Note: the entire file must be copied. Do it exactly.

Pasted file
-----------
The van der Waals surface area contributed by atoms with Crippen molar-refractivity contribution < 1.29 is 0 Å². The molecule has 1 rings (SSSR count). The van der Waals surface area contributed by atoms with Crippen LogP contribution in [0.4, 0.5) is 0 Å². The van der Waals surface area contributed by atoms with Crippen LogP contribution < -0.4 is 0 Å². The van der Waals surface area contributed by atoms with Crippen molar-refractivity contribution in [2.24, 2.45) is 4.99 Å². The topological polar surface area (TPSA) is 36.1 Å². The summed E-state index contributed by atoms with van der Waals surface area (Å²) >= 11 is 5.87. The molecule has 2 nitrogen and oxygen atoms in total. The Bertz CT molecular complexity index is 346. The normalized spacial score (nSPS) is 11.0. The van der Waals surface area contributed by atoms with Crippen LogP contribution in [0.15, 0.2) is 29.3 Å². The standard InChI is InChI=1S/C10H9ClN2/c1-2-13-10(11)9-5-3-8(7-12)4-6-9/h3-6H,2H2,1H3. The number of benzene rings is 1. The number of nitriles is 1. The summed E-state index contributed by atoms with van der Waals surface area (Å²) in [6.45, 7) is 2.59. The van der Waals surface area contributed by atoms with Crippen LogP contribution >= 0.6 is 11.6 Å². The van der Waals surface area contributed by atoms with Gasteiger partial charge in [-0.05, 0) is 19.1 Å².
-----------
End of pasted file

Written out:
The van der Waals surface area contributed by atoms with Crippen molar-refractivity contribution < 1.29 is 0 Å². The molecule has 1 rings (SSSR count). The van der Waals surface area contributed by atoms with Crippen LogP contribution in [0.4, 0.5) is 0 Å². The van der Waals surface area contributed by atoms with Crippen LogP contribution < -0.4 is 0 Å². The van der Waals surface area contributed by atoms with Crippen molar-refractivity contribution in [2.24, 2.45) is 4.99 Å². The topological polar surface area (TPSA) is 36.1 Å². The summed E-state index contributed by atoms with van der Waals surface area (Å²) >= 11 is 5.87. The molecule has 2 nitrogen and oxygen atoms in total. The Bertz CT molecular complexity index is 346. The normalized spacial score (nSPS) is 11.0. The van der Waals surface area contributed by atoms with Crippen LogP contribution in [0.15, 0.2) is 29.3 Å². The standard InChI is InChI=1S/C10H9ClN2/c1-2-13-10(11)9-5-3-8(7-12)4-6-9/h3-6H,2H2,1H3. The number of benzene rings is 1. The number of nitriles is 1. The summed E-state index contributed by atoms with van der Waals surface area (Å²) in [6.45, 7) is 2.59. The van der Waals surface area contributed by atoms with Crippen LogP contribution >= 0.6 is 11.6 Å². The van der Waals surface area contributed by atoms with Gasteiger partial charge in [-0.05, 0) is 19.1 Å².